I’m amazed by people who don’t have a passport. I wonder to myself, how they are able to stay in the same country all their lives. Given, there are probably special circumstances where that is the norm or there’s no option but I’m talking about people who could travel but choose not to. I’m referring to those that are able to travel but choose not to or have no desire to. I’m also referring to the kind of travelling that opens your eyes and broadens your horizons. Not those all inclusive yady yada kind of vacations. So if you need some reasons or need some gentle persuasion, here are my top 3 reasons to travel:
- See More.
The Earth is so incredibly big that you must wonder what other parts of it look like. Climate, geography, language, culture, and everything is so different around the world and it fascinates me. It’s inspiring seeing how other people live their “normal life” in other parts of the world. I don’t compare and say one is better, but it’s merely an observation and appreciation for differences. Also, nature is so much more amazing to see with your own eyes. Go hike triumphantly to the top of a sunrise mountain peak, dip your feet into pristine white sand and blue water beaches, and go try that strange looking street food that’s skewered and deep fried in something odd looking yet smells ah-mazing.
- Learn More.
Just as the world is so big, there is so much I don’t know. I learn so much about each culture as I dive into it and fully experience it. From a computer screen or a newspaper article, you’ll question why things are done a certain way. But when you fully immerse yourself into the culture, you slowly start to understand why a culture chooses to do things a certain way.
I realized this is the most profound way going on our last Asia trip. We went from Japan to Shanghai and those two cultures couldn’t be more different. Politeness is the norm in Japan whereas it’s a rarity in Shanghai. At first I just thought the people in Shanghai were terrible because they couldn’t abide by what I thought was a simple rule of lining up. But then I dug deeper and learned more about their culture and realized that it wasn’t really possible to be polite. It’s unfortunate but in that culture, you have to fight for yourself because no one else will fight for you. If you don’t push and shove to the front of a metro line, you’ll never get on the train. We can’t blame people, it’s just how it is there and that is their norm.
- Appreciate More.
This comes from me: someone who was raised in a middle-upper class family, with the luxury of not having to worry about our next meal or whether we had a roof over our head. I was blessed in my upbringing and Kelvin and I still feel that way. We don’t live paycheque to paycheque, we have steady jobs, and we are able to buy things when we want to. Obviously not those crazy expensive luxury items, we are talking day to day things and the slightest splurge every now and then on semi fancy dinners and what not, but you get what I mean right?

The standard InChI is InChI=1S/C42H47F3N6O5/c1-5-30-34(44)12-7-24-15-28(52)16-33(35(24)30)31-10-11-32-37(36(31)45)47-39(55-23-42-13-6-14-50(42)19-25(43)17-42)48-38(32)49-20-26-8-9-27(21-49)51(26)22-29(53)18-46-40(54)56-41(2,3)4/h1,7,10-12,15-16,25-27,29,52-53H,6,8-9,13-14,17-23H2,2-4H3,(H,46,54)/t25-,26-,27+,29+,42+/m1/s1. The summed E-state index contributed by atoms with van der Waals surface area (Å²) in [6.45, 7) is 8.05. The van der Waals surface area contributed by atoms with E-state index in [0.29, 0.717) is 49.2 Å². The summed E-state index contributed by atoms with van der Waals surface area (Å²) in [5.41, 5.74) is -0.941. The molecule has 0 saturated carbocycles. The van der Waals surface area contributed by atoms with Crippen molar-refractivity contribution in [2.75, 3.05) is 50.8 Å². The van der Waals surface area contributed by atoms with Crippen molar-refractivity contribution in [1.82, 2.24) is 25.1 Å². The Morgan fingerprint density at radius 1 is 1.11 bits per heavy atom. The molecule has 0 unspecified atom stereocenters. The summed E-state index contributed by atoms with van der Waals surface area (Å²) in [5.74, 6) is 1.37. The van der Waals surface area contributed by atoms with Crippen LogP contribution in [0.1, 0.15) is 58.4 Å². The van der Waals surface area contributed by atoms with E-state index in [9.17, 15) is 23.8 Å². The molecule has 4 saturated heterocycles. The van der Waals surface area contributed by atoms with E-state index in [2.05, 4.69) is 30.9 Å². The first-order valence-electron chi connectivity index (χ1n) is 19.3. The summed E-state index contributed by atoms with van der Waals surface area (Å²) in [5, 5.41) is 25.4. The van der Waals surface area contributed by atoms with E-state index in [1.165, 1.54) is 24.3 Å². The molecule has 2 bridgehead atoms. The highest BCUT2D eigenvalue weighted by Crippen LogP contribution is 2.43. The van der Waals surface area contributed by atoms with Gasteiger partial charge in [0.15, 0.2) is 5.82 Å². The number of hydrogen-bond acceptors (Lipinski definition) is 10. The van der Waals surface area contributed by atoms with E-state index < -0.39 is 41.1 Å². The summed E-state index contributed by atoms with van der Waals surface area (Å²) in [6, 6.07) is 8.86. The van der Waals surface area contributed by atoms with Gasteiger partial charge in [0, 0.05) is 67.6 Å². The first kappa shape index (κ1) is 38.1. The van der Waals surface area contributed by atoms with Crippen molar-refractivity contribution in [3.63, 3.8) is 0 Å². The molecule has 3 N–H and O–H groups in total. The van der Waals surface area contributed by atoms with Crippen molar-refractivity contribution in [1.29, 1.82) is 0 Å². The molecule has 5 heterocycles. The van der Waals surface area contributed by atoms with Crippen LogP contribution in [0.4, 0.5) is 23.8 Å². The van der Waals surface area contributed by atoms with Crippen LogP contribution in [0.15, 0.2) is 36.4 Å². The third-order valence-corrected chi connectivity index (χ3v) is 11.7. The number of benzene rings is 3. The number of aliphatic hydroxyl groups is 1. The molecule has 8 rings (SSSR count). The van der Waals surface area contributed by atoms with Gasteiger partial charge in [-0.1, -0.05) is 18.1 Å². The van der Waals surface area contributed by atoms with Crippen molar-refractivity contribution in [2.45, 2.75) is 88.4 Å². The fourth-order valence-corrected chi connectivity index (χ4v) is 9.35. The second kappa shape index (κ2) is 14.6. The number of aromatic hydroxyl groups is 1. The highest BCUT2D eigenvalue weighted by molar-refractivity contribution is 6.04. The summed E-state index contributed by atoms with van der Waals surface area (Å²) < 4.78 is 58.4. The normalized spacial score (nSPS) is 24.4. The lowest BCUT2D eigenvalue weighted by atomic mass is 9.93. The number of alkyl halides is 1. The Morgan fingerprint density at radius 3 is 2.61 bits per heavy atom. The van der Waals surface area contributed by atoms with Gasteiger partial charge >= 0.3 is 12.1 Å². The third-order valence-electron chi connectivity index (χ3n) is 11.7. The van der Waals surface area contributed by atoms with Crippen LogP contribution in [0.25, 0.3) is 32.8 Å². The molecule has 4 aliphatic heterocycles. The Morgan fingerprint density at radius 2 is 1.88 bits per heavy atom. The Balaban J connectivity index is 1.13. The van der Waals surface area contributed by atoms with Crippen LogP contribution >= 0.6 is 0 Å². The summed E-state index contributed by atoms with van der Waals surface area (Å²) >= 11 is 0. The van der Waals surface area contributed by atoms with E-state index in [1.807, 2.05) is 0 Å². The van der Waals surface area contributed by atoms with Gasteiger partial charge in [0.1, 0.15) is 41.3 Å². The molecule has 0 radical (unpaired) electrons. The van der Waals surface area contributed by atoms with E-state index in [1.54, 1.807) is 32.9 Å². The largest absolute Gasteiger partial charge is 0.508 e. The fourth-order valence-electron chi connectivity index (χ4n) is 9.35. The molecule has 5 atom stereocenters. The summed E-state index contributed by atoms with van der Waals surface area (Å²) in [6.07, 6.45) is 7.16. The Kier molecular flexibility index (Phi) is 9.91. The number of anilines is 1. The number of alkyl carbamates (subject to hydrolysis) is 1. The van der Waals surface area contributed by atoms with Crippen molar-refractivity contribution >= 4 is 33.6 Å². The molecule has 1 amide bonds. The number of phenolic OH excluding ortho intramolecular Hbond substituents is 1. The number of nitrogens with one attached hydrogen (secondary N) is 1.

In Vancouver, our living standards are in the top 10%, compared to living standards around the world. We can safely drink tap water, our jobs provide for us comfortably, and we live in a safe and beautiful city. Not many other countries can boast that reputation so we should consider ourselves blessed. What I’m also trying to get at are those people who are never satisfied with what they have. After one accomplishment, they’re onto the next and the one after that. They’re overly ambitious and striving to be better, make more money, or be more famous. Why are we trying to get from 90% to 99%? We already have it so good so why burden and overwork yourselves to get that last percent?
When you travel, your eyes are opened to how others live, often with less, and how they just might be happier than you and I. They have less stuff that prevents them from enjoying the simple things in life like friendship, watching a sunset, and being able to breathe clean air.
When you travel, you get such a broader perspective on life. You don’t just see it as your personal bubble in suburban Burnaby, the hustle and bustle of New York City or even just the “traditional” Western world. You see how others have their own 9-5 grind and how they balance work and family. We all do the same thing, just in slightly or very different environments.
So I’m not telling you to go blow your life savings on travelling the world lavishly. When you do go, try living as the locals do. When you are given the opportunity after schooling, take a few months off to travel before jumping into your career. You’ll be amazed how much clarity you can gain about yourself, your career choice, and anything else, when you get away from it and see the world.